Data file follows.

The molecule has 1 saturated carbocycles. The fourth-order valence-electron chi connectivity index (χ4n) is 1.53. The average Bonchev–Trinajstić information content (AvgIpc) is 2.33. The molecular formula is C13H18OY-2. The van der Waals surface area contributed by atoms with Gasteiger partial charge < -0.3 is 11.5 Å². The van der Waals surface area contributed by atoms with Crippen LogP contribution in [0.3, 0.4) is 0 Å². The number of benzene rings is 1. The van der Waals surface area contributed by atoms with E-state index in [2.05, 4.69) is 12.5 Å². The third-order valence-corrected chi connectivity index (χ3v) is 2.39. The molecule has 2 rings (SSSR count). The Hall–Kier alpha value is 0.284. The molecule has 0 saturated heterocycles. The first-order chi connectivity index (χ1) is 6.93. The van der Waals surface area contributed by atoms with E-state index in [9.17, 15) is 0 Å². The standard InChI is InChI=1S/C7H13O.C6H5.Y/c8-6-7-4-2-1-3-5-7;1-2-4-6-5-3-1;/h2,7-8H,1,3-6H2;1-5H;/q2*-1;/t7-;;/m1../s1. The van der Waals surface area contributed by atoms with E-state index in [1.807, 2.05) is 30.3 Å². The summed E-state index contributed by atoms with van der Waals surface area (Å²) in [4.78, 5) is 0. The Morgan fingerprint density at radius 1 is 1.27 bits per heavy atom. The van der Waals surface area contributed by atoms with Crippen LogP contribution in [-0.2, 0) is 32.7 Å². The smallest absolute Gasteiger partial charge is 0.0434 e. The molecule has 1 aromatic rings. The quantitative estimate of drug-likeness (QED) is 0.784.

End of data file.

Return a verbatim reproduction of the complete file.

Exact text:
The molecule has 1 saturated carbocycles. The fourth-order valence-electron chi connectivity index (χ4n) is 1.53. The average Bonchev–Trinajstić information content (AvgIpc) is 2.33. The molecular formula is C13H18OY-2. The van der Waals surface area contributed by atoms with Gasteiger partial charge < -0.3 is 11.5 Å². The van der Waals surface area contributed by atoms with Crippen LogP contribution in [0.3, 0.4) is 0 Å². The number of benzene rings is 1. The van der Waals surface area contributed by atoms with E-state index in [2.05, 4.69) is 12.5 Å². The third-order valence-corrected chi connectivity index (χ3v) is 2.39. The molecule has 2 rings (SSSR count). The Hall–Kier alpha value is 0.284. The molecule has 0 saturated heterocycles. The first-order chi connectivity index (χ1) is 6.93. The van der Waals surface area contributed by atoms with E-state index in [9.17, 15) is 0 Å². The standard InChI is InChI=1S/C7H13O.C6H5.Y/c8-6-7-4-2-1-3-5-7;1-2-4-6-5-3-1;/h2,7-8H,1,3-6H2;1-5H;/q2*-1;/t7-;;/m1../s1. The van der Waals surface area contributed by atoms with E-state index in [1.807, 2.05) is 30.3 Å². The summed E-state index contributed by atoms with van der Waals surface area (Å²) in [4.78, 5) is 0. The Morgan fingerprint density at radius 1 is 1.27 bits per heavy atom. The van der Waals surface area contributed by atoms with Crippen LogP contribution in [-0.2, 0) is 32.7 Å². The smallest absolute Gasteiger partial charge is 0.0434 e. The molecule has 1 aromatic rings. The quantitative estimate of drug-likeness (QED) is 0.784.